Women power on stage

Enriching evening

These artistes were part of an exclusive women’s ensemble called Sthree Thaal Tharang.


The team was led by Sukkanya Ramgopal and accompanied by J Yogavandan on veena, Sowmya Ramachandran on violin, Ranjini Venkatesh on mridangam and Bhagyalakshmi M Krishna on morching.

The concert was a unique blend of melody and rhythm. The compositions had a mix of Taalas and Ragas.

While some of the musical compositions were played on the veena and the violin, accompanied by percussionists, the others were composed to be performed on the ghatam.

Says Sukkanya Ramgopal, “The ghatam is like a mud pot with a narrow mouth from which it slants outwards to form a ridge. The size of the ghatam varies according to the scale of the raga. It is necessarily the secondary percussion instrument played with the mridangam in Carnatic music but I have
tried to use it as a melodic instrument.”

The concert started with an invocation melody called Vathaapi Ganapathim, a prayer to Lord Ganesha set in Hamsadhwani Raag and Adi Taala. This was played on the veena and the violin. This was followed by Anandam which means happiness in Khuntala Varali raag set to Adi Taala.

This was composed by Sukkanya and played on the ghatam. The third composition was played on the other instruments. This was in Niroshta raag set to Adi Taala thisra ghathi. The next composition was the main piece of the concert and was played in raag madhu counts set to adi taala. This was performed spontaneously by the artistes.

Sukkanya says, “The speciality of this composition is that it’s very different from the adi taala which has eight beats. We improvised it so that on the eighth beat we give three karvais. So this made it a continuous composition, making it hard to differentiate where it starts and ends.”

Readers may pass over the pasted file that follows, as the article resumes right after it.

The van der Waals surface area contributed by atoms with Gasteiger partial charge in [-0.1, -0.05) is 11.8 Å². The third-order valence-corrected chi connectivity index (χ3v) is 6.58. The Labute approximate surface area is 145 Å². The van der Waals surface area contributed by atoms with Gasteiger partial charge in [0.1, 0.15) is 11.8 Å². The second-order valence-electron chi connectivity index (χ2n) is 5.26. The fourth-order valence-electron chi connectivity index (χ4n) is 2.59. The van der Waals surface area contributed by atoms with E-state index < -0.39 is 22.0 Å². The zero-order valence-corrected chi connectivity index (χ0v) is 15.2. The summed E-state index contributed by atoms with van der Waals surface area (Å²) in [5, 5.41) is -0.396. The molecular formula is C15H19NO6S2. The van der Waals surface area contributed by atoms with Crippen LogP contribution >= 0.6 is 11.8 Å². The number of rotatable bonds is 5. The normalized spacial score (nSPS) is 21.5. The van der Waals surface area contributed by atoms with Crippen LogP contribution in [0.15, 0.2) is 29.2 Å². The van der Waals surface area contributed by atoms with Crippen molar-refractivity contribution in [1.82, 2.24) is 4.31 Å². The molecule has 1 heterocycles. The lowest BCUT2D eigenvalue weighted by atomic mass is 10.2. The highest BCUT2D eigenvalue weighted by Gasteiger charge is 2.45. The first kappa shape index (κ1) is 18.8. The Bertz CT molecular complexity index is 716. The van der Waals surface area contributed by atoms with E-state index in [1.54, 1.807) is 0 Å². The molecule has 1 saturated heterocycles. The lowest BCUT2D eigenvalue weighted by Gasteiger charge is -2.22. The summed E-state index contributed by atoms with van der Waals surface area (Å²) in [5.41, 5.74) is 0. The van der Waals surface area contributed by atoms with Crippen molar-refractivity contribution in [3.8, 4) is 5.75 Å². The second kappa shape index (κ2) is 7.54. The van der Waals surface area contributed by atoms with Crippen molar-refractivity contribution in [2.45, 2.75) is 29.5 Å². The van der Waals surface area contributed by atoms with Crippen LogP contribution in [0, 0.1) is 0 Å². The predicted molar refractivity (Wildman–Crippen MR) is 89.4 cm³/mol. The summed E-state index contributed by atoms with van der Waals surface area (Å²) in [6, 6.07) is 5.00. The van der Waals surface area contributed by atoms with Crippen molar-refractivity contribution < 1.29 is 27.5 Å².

The next one was a folk tune called ‘Rhythmic Rhapsody’ in Shuddha Dhanyasi raaga in Eka taala. The concert concluded with the piece, Bhagyada Lakshmi Baaramma as a prayer to Goddess Lakshmi. After every composition, Sukkanya explained to the audience about the song and the intricacies of the ragas.

Says Sukkanya, “All of us are very satisfied with the response we received from the audience. The infrastructure and the ambience was very good. Such programmes should be held more often to showcase the culture among the young.”

It was an enriching experience for many. Says Kavya Rao, a student, “It was a treat to listen to the different musical compositions. What made the whole concert meaningful was that the artiste took time to explain every piece in detail. So those of us who did not know much about Carnatic music could also relate to the artiste and enjoy the music.”

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